A new study showed that the mortality risk in older women in the short time could be decreased significantly by performing the more physical activity and at higher intensities. The findings were reported in the American Heart Association's journal Circulation.
Previous studies, which used self-reports showed that active people have about 20% to 30% lower death rates compared to their least active counterparts.
The researchers used a wearable device called a triaxial accelerometer to examine physical activity and a clinical outcome. The device measured the activity with three planes (up and down, front to back and side to side). The capabilities increased sensitivity to detect physical activity and allow for more precise measurements.
The study's first author I-Min Lee said, "We used devices to measure better not only higher intensity physical activities but also lower intensity activities and sedentary behavior, which has become of great interest in the last few years."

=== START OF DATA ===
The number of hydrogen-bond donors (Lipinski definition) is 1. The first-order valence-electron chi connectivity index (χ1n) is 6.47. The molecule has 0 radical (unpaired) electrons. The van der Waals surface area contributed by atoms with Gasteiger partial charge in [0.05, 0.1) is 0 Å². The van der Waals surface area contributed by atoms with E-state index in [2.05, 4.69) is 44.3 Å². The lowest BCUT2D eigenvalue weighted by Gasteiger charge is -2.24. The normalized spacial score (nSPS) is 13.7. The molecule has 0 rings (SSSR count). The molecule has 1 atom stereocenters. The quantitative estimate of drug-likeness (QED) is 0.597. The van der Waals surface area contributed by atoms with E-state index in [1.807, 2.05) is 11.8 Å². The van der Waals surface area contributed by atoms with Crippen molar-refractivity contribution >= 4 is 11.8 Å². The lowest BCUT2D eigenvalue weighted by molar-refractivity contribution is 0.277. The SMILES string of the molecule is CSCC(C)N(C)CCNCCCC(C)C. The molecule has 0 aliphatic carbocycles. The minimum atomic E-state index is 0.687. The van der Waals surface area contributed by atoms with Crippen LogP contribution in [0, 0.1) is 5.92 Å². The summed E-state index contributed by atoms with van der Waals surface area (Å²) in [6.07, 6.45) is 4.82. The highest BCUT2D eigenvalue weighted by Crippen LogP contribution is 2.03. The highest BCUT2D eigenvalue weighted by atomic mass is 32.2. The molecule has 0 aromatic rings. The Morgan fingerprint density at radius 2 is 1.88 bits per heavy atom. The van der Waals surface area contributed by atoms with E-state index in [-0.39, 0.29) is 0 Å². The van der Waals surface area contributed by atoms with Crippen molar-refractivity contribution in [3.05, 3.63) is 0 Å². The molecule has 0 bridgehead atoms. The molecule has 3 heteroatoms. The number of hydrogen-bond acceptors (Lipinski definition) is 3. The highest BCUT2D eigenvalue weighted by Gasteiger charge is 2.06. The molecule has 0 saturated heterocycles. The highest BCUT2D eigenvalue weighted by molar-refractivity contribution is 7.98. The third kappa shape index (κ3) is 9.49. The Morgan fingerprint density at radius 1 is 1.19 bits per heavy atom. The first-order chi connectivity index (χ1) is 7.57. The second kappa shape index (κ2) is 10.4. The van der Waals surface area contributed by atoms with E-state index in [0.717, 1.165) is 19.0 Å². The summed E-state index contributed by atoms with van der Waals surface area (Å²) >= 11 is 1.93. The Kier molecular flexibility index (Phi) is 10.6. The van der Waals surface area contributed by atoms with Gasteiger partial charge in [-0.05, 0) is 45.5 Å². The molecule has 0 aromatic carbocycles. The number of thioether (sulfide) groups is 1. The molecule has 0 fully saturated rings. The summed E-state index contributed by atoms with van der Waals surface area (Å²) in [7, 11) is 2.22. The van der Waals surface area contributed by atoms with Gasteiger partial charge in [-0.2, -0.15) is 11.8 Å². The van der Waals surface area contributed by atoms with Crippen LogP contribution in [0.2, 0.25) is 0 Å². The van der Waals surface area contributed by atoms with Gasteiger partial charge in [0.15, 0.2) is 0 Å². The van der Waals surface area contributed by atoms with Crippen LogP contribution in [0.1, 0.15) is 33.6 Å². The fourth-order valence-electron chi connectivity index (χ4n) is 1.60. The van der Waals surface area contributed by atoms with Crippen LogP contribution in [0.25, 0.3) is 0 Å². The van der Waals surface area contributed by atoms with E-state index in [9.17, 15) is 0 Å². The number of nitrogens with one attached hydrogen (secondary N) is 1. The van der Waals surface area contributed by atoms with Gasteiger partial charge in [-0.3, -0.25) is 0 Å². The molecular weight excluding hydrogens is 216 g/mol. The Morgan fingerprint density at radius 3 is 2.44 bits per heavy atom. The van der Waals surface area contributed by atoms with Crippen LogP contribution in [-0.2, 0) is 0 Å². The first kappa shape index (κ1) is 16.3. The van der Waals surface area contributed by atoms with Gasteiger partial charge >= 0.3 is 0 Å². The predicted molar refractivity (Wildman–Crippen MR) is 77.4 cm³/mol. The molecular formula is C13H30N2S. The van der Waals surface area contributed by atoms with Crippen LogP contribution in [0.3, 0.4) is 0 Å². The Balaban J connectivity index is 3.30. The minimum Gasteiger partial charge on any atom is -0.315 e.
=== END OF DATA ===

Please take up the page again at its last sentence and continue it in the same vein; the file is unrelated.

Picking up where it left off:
The researchers analyzed data from 16,741women out of 17,700 women who wore the device for at least ten hours per day, on at least four days (average age 72). The team found 207 women died during an average follow-up of approximately two-and-a-half years.
The association between more moderate-vigorous intensity physical activity and lower death risk at the study’s end in the most active women was found (~60% to 70%) when compared with the least active women.
However, the researchers did not find the relationship between more light intensity activity or more sedentary behavior and the mortality risk at the study's end. Light intensity activity might be beneficial for other health outcomes.
Lee said, "Younger people in their 20s and 30s generally can participate in vigorous intensity activities, such as running or playing basketball. But for older people, vigorous intensity activity may be impossible, and moderate intensity activity may not even be achievable. So, we were interested in studying potential health benefits associated with light intensity activities that older people can do."
The study outcomes suggested engaging at least 150 minutes of moderate intensity or 75 minutes of vigorous-intensity aerobic physical activity (or a combination of the two) for seven days and muscle-strengthening exercises two or more days per week.
Lee said the further research would be done to investigate other health outcomes. The details of how much and what kinds of activity are healthful would be examined.